The San Joaquin Fiesta is an annual religious and cultural celebration held in San Joaquin Village, Corozal District. According to oral histories passed down within the community, refugees of the Caste War of Yucatan who traveled from Bacalar, Mexico established the Village. They brought with them the culture of venerating the patron saint of Bacalar, San Joaquin. Initially villagers would travel to Bacalar to venerate San Joaquin on his feast day, but in 1967 this all changed when a group of believers held the first Fiesta. The Fiesta was inaugurated by then Premiere Honorable George C. Price.
Currently, celebrations commence on 8th August, with the symbolic running of the torch from the Catholic Church in Bacalar, Quintana Roo to the San Joaquin Village Catholic Church. Young people take turns carrying the torch passing through the communities in Corozal, which is a signal to all that the San Joaquin Fiesta and novenas are about to commence. The torch is used to light the veladoras, candles, laid at the statue of San Joaquin in the Church, and the first Novena is carried out.
The Novenas last for 9 days, and faithful parishioners including cantadoras (singers) and rezadoras (prayer ladies) lead the singing and prayers. The church remains open throughout much of this period so that visitors can come to express their gratitude to the Patron Saint for blessings bestowed upon them. Believers bring candles; kneel in reverence saying personal prayers; and bring ribbons and small tokens to hang from the statue of the Patron Saint. Many of these small tokens and ribbons represent a family member, often children, who are being “dedicated” to the saint for protection and hopes of a long healthy life.
Many believers visit the church to attend misa on 16th August. Visitors come from across Belize, and some from Chetumal, Quintana Roo, Mexico. After the novena and the mass, a fiesta atmosphere descends. Mechanical rides, food vendors, stalls, and an annual dancehall with a live band are a main feature. The profits raised from the fiesta are used to carry out community service activities, maintain community outreach programs for youth and the elderly, and for the continued maintenance and growth of the church building and grounds. Contributions from these proceeds have also been made to the San Joaquin Primary School and the Village Council.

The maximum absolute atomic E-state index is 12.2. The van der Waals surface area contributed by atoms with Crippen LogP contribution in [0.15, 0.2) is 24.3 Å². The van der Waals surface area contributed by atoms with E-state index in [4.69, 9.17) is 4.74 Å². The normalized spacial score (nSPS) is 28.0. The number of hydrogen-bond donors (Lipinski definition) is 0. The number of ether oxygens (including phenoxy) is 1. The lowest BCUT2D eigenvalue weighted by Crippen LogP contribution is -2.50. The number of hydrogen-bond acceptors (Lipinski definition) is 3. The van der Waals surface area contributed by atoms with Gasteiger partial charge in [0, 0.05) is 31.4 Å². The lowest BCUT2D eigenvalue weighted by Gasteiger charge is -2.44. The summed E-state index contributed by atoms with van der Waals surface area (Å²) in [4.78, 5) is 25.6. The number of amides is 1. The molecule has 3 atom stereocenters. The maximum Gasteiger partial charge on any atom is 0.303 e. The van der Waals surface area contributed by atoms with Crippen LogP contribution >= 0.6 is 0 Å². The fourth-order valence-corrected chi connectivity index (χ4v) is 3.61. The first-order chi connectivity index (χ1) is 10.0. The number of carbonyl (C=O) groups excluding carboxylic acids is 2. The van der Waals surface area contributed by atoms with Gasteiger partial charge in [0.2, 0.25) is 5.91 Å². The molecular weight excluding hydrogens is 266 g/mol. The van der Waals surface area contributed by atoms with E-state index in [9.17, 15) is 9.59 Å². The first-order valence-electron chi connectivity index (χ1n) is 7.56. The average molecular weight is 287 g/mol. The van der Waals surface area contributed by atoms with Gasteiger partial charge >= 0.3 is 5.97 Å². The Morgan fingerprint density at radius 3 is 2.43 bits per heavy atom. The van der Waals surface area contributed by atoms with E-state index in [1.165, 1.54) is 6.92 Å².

A much anticipated social event of the feria is the opening ceremony, where cultural dance performances and the crowning of Ms. San Joaquin are a highlight. Ms. San Joaquin is identified by the feria committee, and is elected based on her involvement in community and church activities; she is considered a role model for others in the community. The performances feature traditional maya – mestizo dances including los zapateados, and new innovative choreographs.
Transmission and Safeguarding Practices
The San Joaquin Fiesta has developed and transformed greatly since its initial establishment. One factor which has contributed to its continued successful organization over time has been its organized coordination by various groups dedicated to ensuring the various components of the fiesta are supported, and allow for the continued practice of the celebration. It is now coordinated by the San Joaquin Fiesta Church Committee, responsible for the religious activities; San Joaquin Fiesta Committee, responsible for the secular activities; and San Joaquin Village Council who manage the grounds and public activities. This systematic organization of the Fiesta and all its various components, allows for a coordianted execution and transmission of the celebration.
The establishment of cultural dance groups such as the Raices Mexicanos Retornos Belicenos also allow for the
Continuity of the San Joaquin Fiesta
Associated Cultural Forms, Traditions and Knowledge
Zapateados; Rezas; Traditional Culinary Practices;
Spaces for Enactment
(What places, spaces and locations are integral to its practice?)
- Bacalar, Mexico
- Corozal District
- San Joaquin Village, Corozal District
- San Joaauin Catholic Church
- San Joaquin Village Park
Communities and Groups Involved
- San Joaquin Catholic Church Committee
- San Joaquin Fiesta Committee
- San Joaquin Village Council
- Raices Mexicanos Retornos Belicenos Dance Group
Other Sources of Information
Contributors to this Article (including Belize ICH Network Members, National Institute of Culture and History Staff, and community informants who participated in the Inventorying Process): Michael Bradley, Arturo Cantun, Felicita Cantun, Florencia Castillo, Mariela Coc, Rolando Cocom, Liduvino Cowo, Maria Cowo, Nigel Encalada, Kendra Griffith, Jesucita Guerra, Francisco Javier Magana, Maria Angelita Magana, Othon Magana, Myrna Manzanares, Javier Martinez, Juliannie Murray, Phylicia Pelayo, Giovanni Pinelo, Jesly Pol, Yarely Pol, Linette Sabido, Selene Solis